It’s said that science will dehumanize people and turn them into numbers. That’s false, tragically false. Look for yourself. This is the concentration camp and crematorium at Auschwitz. This is where people were turned into numbers. Into this pond were flushed the ashes of some four million people. And that was not done by gas. It was done by arrogance, it was done by dogma, it was done by ignorance.

          • What you’re describing is more likely with biological warfare than gene warfare. If we’re planning on waging a war and are patient enough to wait generations for the widespread impact of an entire population of whatever characteristic it is that we consider victory, and we can get enough people to sit patiently for the IV, I guess that’s something that someone could do. But war is about killing as quickly and efficiently as possible and this would not be an efficient means to that end.

          • jon

            So your plans to weaponize this are slightly flawed…

            First off the method described above would require each and every one of your victims to allow you to inject them with the virus. (If your enemies allow you to stick them with a needle you have already won (should be straight out of the art of war)) that virus pay load doesn’t cause an infection…. That is to say it doesn’t reproduce, if it did there would be an immuno responses, and even if the victims immune system didn’t stop the virus, the reproduced copies wouldn’t likely not have a suitable transmission vector, not would they be equipped with the zinc for their next round of infecting…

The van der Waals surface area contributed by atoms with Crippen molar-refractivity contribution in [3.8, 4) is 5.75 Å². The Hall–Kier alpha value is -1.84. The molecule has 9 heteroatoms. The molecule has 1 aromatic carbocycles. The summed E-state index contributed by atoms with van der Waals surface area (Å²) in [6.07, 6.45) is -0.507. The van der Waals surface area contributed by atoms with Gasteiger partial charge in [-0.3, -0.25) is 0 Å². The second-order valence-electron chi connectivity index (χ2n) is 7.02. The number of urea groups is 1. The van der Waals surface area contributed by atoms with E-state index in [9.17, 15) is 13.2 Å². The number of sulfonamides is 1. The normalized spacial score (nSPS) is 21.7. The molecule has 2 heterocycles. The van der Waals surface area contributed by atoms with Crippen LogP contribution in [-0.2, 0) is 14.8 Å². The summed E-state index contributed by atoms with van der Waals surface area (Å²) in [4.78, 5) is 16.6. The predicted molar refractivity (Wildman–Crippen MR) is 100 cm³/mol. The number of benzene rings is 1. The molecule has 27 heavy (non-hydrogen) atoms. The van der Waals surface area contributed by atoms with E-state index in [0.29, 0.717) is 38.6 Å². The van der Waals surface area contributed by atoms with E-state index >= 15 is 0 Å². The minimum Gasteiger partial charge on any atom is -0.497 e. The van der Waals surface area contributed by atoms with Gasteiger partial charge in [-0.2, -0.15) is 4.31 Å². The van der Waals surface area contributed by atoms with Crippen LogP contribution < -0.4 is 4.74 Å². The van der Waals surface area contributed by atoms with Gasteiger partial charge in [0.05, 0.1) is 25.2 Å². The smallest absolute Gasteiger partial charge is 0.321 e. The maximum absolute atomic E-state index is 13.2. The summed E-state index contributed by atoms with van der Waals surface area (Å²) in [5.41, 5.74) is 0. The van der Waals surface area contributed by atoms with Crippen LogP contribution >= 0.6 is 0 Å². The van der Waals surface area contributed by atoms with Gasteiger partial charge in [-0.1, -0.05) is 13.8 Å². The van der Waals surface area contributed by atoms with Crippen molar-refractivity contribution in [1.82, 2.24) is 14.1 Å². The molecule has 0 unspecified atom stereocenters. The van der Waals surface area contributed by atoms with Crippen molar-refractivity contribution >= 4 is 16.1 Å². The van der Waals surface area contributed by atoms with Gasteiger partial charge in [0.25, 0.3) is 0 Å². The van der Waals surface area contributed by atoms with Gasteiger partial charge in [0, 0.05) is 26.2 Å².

Second off, genetic manipulation while probably able to be fatal would take a while, and there is a chance unmodified cells would out produce modified ones (especially if the modified ones are sick and designed to die off, like you would want in something designed to kill people).

            Lastly, why go through the trouble? Ebola samples are easy to come by… If you have the skills to modify a virus to manipulate genes, you can probably do something to make a flesh eating virus more deadly, and transmission is already not an issue since nature took care of it for you.